With the launch of Reply Game Studios’ Soulstice drawing ever closer, we’ve been given access to the first two acts of the game.
Our progress so far has confirmed a few things. The first is that this is a very nice looking game, with environments rich in detail and dripping with atmosphere. The next is that it very much takes a leaf out of the book of Devil May Cry, with its journey into a ruined city split into a number of levels, and the action largely framed by cinematic angles. And lastly, it appears to be rather good, offering a lengthy adventure full of challenging combat, exploration and a smattering of puzzles. It’s safe to say that we’re looking forward to the full release of Soulstice.
If you’re unfamiliar with the game, Soulstice is an action adventure title that puts you in control of a “Chimera”. These warriors consist of two souls, one who inhabits a physical body to fight, and another who is bound to them as a shade, assisting them in numerous ways. It’s essentially a two-for-the-price-of-one deal, then, and so making use of the skills available to both Briar and Lute, the protagonists of Soulstice, is required for you to progress.
It’s established early on in Soulstice that Briar and Lute are somewhat outcasts in the order they belong to. But this mission into a ruined city where a large tear has appeared, causing corruption to spill forth is their chance to prove themselves. Though that’s not to say that they seek approval. The story of Soulstice unveils itself through dramatic cutscenes, bouts of dialogue with a mysterious benefactor, and ethereal flashbacks that you occasionally come across. There’s nothing here that has surprised us, but it seems like an entertaining enough affair.
What has won us over is Soulstice‘s combination of exploration and combat. Like in games such as Devil May Cry and Bayonetta, there’s lots of forward momentum here, but there are occasionally forks in the road where exploring both avenues pays off. Eagle-eyed players may also find hidden areas with goodies to collect. Aside from objects to destroy which spill forth red crystals which Briar can use to upgrade her abilities and buy new items, there are also Motherlodes, valuable upgrades and even challenge rooms to discover.
The presence of Lute also adds additional gameplay elements. She can create two fields at will – a blue one that reveals hidden objects and platforms, and a red one which makes certain red crystalline growths ripe for destruction. As you explore you’ll need to make clever use of both of these fields to access new areas, and also clear them out of all the goodies they possess. There are times where they’re required in combat, too, with enemies only being susceptible when in the sphere of a forcefield. Just be careful, as you can’t keep a forcefield up forever.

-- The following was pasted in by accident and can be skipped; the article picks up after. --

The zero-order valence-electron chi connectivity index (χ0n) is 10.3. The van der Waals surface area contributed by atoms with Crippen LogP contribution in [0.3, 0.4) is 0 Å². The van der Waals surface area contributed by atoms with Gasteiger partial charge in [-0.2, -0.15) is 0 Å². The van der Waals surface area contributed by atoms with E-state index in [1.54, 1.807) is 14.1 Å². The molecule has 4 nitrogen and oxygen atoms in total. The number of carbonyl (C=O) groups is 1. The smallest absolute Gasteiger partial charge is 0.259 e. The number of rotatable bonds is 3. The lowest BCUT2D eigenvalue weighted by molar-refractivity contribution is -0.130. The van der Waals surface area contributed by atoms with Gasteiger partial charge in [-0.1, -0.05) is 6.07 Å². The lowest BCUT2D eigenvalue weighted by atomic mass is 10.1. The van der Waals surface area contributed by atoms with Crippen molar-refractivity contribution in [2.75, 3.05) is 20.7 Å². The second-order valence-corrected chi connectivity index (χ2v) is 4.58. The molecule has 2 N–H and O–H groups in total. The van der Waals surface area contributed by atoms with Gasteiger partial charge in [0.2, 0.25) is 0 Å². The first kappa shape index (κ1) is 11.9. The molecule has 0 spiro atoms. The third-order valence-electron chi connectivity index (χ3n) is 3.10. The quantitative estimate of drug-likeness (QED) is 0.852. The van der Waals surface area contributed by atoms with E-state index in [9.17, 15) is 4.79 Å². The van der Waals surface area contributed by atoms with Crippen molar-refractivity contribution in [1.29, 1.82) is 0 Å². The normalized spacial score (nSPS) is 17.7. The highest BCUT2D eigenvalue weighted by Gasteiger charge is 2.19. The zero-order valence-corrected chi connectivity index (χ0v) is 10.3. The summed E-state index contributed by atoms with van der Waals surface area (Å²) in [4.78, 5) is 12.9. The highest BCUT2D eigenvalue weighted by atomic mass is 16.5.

When it comes to combat, Briar is the heavy hitter, and with her you’ll be slashing at enemies with a giant sword that could have been taken from Cloud’s ample collection. Throughout the journey Briar will gain additional melee weapons as well, and you can have one of these equipped alongside your sword. Ultimately it means you have easy access to two different movesets at all times, and can mix and match attacks as you please. The red crystals you collect as you play allow you to unlock new moves for each of these weapons, too, and improve your proficiency with them.
What Briar isn’t too hot at, however, is defending herself from attacks. She can dodge but that’s about it. When it comes to defense, then, you need to rely on Lute. She’ll assist you in battle by firing magical projectiles and suchlike, but when an enemy readies up an attack you can command her to counter them, giving you the upper hand. It can be tricky keeping an eye out for the button prompt in the heat of battle, but get it right and you’ll freeze opponents or stop their projectiles dead in their tracks, giving you the upper hand. Keep Briar and Lute working in unison like this and you’ll even be rewarded – filling a meter allows for powerful Unity Attacks.
While the combat in Soulstice doesn’t have quite the same finesse to it that some other greats in the genre have, its unique quirks and features at least make it standout. In fact, the only thing that has really irked us so far is the game’s camera. While the camera angles are locked off during exploration, in combat you do have some control. And thank god, because the camera loves to get in close and give you a suboptimal view of the battlefield. While there are indicators to let you know where enemies are around you and when they’re readying up an attack, it would be great if you could zoom the camera out a little. Sometimes it feels just a little bit claustrophobic.
Still, having battled through a fair bit of Soulstice, poking into its nooks and crannies and slaughtering plenty of foul creatures along the way, it’s good to say that we’re looking forward to digging into it more. Launching next month on PS5, Xbox Series X/S and PC, its got the looks and gameplay that action adventure fans are bound to find alluring, along with some unique ideas that stop it from feeling like a rehash of what’s come before.
Soulstice launches on 20th September on PS5, Xbox Series X/S and PC.